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Union Activism, Pork, and Sarbanes-Oxley

Daily Update


Union Activism, Pork, and Sarbanes-Oxley

Today in the News

Union Activism

The National Labor Relations Board surprised many when it threatened to sue Boeing over the building of a new plant in South Caroina.

Policy Analyst Ivan Osorio explains.

"The NLRB's case against Boeing rests on a thin reed. The Board seized on a statement by Boeing Commercial Airplanes CEO Jim Albaugh that an overriding factor in the decision to locate the plant in South Carolina was that the company cannot afford to have a work stoppage 'every three years.' The NLRB cited that statement as supposed evidence that Boeing was trying to retaliate against unionized workers in Washington State. In fact, Albaugh was not referring to any specific union job action."



The USDA lowered its recommended safe cooking temperature for pork from 160 degrees Fahrenheit to 145.

Senior Fellow Greg Conko commends the USDA's change.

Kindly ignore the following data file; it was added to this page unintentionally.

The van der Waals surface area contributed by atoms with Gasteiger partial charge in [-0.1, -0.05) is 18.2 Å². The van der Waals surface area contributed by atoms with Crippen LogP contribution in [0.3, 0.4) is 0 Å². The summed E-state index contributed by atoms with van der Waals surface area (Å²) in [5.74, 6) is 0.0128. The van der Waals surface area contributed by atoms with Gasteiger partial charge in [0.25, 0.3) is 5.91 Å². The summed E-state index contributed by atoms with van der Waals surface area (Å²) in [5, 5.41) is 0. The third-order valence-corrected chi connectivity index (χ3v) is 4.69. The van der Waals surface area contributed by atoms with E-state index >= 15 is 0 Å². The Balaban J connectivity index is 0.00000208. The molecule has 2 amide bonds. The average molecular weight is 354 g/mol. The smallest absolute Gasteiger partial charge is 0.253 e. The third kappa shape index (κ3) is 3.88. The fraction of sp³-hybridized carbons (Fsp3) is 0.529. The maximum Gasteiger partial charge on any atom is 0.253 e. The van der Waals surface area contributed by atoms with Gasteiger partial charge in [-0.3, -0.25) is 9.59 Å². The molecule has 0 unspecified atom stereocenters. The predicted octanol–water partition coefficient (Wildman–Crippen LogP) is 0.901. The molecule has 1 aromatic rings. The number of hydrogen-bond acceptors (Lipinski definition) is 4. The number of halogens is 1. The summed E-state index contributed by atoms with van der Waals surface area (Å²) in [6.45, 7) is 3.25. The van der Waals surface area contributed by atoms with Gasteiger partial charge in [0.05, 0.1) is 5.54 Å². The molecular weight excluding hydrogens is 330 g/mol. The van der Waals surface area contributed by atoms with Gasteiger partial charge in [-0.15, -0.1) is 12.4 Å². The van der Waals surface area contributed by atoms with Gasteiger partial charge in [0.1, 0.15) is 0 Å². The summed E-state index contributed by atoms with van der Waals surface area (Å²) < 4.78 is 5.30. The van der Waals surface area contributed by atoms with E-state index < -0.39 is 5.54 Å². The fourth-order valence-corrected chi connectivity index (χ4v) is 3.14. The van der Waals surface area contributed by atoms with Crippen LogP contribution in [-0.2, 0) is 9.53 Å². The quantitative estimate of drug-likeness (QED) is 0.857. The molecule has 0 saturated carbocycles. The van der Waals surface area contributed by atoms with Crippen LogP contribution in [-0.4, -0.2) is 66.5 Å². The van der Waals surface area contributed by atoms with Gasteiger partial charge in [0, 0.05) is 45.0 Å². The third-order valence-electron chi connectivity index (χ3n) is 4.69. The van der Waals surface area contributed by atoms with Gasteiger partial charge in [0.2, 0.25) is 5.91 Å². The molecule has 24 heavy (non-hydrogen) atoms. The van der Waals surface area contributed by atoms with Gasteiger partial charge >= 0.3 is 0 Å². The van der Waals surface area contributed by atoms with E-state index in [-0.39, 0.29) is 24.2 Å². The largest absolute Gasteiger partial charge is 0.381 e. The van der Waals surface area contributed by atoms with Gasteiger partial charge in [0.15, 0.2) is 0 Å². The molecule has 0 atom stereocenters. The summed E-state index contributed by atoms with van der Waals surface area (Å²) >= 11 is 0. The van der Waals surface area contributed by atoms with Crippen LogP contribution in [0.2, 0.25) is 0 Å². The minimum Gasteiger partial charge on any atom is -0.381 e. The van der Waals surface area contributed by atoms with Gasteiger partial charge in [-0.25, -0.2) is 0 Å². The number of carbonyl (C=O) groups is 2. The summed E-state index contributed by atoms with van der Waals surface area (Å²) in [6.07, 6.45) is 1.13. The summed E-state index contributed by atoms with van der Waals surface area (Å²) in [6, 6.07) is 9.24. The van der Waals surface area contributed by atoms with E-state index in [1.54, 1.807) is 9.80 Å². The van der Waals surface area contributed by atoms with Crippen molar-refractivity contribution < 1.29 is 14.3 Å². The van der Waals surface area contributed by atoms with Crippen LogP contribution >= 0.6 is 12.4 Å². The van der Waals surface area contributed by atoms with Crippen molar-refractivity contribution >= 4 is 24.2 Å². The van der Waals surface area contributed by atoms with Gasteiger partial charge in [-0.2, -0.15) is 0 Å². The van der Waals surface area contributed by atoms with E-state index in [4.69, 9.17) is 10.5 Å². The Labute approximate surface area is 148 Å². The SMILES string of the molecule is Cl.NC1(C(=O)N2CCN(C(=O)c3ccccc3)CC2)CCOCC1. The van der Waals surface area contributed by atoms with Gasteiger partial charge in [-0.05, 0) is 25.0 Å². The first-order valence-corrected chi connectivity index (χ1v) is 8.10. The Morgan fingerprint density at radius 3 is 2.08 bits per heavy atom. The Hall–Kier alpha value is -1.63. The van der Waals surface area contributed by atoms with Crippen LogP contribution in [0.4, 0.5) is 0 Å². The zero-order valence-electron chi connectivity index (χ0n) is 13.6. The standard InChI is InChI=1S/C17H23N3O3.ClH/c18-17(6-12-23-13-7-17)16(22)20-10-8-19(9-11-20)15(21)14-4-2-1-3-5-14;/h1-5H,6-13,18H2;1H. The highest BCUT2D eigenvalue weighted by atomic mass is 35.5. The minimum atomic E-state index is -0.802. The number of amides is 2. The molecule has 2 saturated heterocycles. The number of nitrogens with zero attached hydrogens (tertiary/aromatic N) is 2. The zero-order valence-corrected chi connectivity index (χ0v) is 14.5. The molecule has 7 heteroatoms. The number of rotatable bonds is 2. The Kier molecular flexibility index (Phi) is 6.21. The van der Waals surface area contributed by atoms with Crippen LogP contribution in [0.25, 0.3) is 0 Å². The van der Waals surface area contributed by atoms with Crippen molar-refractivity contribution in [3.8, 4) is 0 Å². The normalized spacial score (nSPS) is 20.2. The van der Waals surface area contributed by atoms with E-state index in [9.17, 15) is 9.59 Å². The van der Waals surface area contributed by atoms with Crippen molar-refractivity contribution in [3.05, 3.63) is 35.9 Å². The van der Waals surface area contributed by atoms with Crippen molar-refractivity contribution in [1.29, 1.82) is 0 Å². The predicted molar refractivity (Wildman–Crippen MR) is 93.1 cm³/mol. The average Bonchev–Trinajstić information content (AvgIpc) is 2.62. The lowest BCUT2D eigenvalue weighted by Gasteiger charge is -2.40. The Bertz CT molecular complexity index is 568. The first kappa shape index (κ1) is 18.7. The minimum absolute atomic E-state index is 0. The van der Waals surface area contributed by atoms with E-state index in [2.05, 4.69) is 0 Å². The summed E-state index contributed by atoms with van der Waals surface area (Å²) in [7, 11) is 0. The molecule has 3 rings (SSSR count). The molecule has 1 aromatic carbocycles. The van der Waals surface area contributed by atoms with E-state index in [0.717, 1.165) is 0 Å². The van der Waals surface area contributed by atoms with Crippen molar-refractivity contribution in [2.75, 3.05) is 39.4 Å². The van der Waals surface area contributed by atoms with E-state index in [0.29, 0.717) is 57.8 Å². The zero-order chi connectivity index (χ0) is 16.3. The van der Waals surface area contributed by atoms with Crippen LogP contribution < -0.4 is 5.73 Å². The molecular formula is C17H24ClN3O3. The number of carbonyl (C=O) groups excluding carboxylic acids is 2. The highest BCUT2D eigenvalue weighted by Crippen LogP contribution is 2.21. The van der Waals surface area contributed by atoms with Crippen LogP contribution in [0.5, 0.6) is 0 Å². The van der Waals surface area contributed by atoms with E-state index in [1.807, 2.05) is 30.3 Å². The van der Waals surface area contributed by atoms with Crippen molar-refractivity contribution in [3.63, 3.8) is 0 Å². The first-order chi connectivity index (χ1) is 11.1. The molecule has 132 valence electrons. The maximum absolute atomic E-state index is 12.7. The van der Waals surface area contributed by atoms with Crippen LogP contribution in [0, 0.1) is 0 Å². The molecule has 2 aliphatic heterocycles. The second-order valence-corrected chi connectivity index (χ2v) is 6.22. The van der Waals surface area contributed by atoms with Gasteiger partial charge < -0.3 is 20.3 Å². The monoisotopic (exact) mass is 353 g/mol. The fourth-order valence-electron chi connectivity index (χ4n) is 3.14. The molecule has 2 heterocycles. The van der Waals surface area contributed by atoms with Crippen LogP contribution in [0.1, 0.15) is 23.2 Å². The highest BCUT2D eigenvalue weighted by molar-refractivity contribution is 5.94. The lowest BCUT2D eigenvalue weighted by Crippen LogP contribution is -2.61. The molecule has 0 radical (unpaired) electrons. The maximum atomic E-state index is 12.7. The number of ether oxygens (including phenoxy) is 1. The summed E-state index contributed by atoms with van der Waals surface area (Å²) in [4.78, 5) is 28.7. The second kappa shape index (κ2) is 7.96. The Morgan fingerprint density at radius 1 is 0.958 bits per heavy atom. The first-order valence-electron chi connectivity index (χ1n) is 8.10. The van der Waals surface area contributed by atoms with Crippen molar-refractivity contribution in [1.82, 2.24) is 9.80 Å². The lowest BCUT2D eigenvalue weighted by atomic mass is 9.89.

"It’s been reasonably well known for some time that cooking whole cuts of meat — including beef, lamb, and even pork — to a lower internal temperature could kill a sufficient portion of harmful bacteria to make the food safe to eat (though ground meats should still be cooked to the higher temperatures because the grinding and mixing process could move substantially more bacteria from the heated outside part of the cut to the inside). And USDA cooking recommendations for beef and lamb have reflected that reality for some time now. But the higher cooking temperature for pork remained, primarily as an artifact of largely bygone concerns about trichinosis — a disease caused by parasitic worms once common in pork and wild game. But due to changing pork industry practices, trichinosis from pork is now fairly rare."



This week in Investor's Business Daily, Associate Director of Technology Studies Ryan Radia and Research Associate Jacqueline Otto explain how Sarbanes-Oxley is affecting tech startups' decisions about whether or not to go public.

"For the sake of today’s entrepreneurs and investors, Congress needs to take a close look at burdens that discourage companies from seeking public offerings. Revisiting the Sarbanes-Oxley Act would be an excellent first step. Section 404, which purports to prevent conflicts of interest, should be scrapped. The section establishes duplicative layers of oversight that are exorbitant to maintain. For instance, companies must assess for fraud, assess the measures to assess for fraud, then assess the assessors!"